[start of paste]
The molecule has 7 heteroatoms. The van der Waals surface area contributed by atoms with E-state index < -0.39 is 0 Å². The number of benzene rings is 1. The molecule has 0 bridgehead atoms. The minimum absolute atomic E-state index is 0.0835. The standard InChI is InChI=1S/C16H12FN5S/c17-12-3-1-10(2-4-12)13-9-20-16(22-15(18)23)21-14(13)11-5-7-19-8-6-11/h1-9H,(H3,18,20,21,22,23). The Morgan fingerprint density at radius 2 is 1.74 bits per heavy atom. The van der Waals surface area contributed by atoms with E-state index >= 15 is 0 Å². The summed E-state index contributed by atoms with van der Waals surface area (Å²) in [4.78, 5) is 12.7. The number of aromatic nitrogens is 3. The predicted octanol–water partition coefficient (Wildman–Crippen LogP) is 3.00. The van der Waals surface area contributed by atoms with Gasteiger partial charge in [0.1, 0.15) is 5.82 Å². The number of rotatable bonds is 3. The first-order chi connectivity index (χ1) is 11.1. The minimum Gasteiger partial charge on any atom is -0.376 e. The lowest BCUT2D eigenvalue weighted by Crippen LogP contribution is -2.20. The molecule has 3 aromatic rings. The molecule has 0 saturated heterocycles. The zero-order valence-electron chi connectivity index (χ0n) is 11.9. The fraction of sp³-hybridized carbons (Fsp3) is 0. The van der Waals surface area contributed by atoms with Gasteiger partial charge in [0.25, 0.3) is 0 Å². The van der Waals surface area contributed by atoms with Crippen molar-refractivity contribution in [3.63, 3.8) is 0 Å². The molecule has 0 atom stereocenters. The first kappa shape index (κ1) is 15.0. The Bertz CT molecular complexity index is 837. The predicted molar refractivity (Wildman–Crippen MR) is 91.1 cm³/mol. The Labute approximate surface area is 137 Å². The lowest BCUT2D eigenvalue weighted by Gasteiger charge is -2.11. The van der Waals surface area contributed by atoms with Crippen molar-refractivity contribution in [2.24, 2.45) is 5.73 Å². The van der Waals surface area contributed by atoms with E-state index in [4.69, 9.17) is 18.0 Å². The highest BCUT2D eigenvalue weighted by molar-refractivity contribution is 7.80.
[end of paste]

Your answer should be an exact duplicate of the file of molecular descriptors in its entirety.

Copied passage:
The molecule has 7 heteroatoms. The van der Waals surface area contributed by atoms with E-state index < -0.39 is 0 Å². The number of benzene rings is 1. The molecule has 0 bridgehead atoms. The minimum absolute atomic E-state index is 0.0835. The standard InChI is InChI=1S/C16H12FN5S/c17-12-3-1-10(2-4-12)13-9-20-16(22-15(18)23)21-14(13)11-5-7-19-8-6-11/h1-9H,(H3,18,20,21,22,23). The Morgan fingerprint density at radius 2 is 1.74 bits per heavy atom. The van der Waals surface area contributed by atoms with E-state index >= 15 is 0 Å². The summed E-state index contributed by atoms with van der Waals surface area (Å²) in [4.78, 5) is 12.7. The number of aromatic nitrogens is 3. The predicted octanol–water partition coefficient (Wildman–Crippen LogP) is 3.00. The van der Waals surface area contributed by atoms with Gasteiger partial charge in [0.1, 0.15) is 5.82 Å². The number of rotatable bonds is 3. The first-order chi connectivity index (χ1) is 11.1. The minimum Gasteiger partial charge on any atom is -0.376 e. The lowest BCUT2D eigenvalue weighted by Crippen LogP contribution is -2.20. The molecule has 3 aromatic rings. The molecule has 0 saturated heterocycles. The zero-order valence-electron chi connectivity index (χ0n) is 11.9. The fraction of sp³-hybridized carbons (Fsp3) is 0. The van der Waals surface area contributed by atoms with Gasteiger partial charge in [0.25, 0.3) is 0 Å². The van der Waals surface area contributed by atoms with Crippen molar-refractivity contribution in [3.63, 3.8) is 0 Å². The molecule has 0 atom stereocenters. The first kappa shape index (κ1) is 15.0. The Bertz CT molecular complexity index is 837. The predicted molar refractivity (Wildman–Crippen MR) is 91.1 cm³/mol. The Labute approximate surface area is 137 Å². The lowest BCUT2D eigenvalue weighted by Gasteiger charge is -2.11. The van der Waals surface area contributed by atoms with Crippen molar-refractivity contribution in [2.24, 2.45) is 5.73 Å². The van der Waals surface area contributed by atoms with E-state index in [4.69, 9.17) is 18.0 Å². The highest BCUT2D eigenvalue weighted by molar-refractivity contribution is 7.80.